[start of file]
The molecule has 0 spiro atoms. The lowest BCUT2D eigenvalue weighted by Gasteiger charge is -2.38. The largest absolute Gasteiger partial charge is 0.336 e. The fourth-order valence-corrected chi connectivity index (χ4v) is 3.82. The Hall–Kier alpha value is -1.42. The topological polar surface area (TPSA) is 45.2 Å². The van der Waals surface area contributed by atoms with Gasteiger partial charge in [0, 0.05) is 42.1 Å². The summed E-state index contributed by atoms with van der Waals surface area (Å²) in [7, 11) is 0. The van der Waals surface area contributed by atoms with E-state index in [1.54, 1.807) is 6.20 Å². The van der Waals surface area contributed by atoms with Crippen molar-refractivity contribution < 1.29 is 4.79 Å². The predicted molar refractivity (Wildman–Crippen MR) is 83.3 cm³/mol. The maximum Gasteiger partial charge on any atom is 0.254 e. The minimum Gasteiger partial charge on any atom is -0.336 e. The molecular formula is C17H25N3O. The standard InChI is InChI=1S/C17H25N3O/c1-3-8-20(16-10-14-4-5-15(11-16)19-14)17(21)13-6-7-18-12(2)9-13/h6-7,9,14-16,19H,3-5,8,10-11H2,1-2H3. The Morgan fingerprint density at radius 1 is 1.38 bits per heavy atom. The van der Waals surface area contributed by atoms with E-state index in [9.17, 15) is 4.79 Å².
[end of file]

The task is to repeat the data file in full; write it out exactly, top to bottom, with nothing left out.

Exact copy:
The molecule has 0 spiro atoms. The lowest BCUT2D eigenvalue weighted by Gasteiger charge is -2.38. The largest absolute Gasteiger partial charge is 0.336 e. The fourth-order valence-corrected chi connectivity index (χ4v) is 3.82. The Hall–Kier alpha value is -1.42. The topological polar surface area (TPSA) is 45.2 Å². The van der Waals surface area contributed by atoms with Gasteiger partial charge in [0, 0.05) is 42.1 Å². The summed E-state index contributed by atoms with van der Waals surface area (Å²) in [7, 11) is 0. The van der Waals surface area contributed by atoms with E-state index in [1.54, 1.807) is 6.20 Å². The van der Waals surface area contributed by atoms with Crippen molar-refractivity contribution < 1.29 is 4.79 Å². The predicted molar refractivity (Wildman–Crippen MR) is 83.3 cm³/mol. The maximum Gasteiger partial charge on any atom is 0.254 e. The minimum Gasteiger partial charge on any atom is -0.336 e. The molecular formula is C17H25N3O. The standard InChI is InChI=1S/C17H25N3O/c1-3-8-20(16-10-14-4-5-15(11-16)19-14)17(21)13-6-7-18-12(2)9-13/h6-7,9,14-16,19H,3-5,8,10-11H2,1-2H3. The Morgan fingerprint density at radius 1 is 1.38 bits per heavy atom. The van der Waals surface area contributed by atoms with E-state index in [9.17, 15) is 4.79 Å².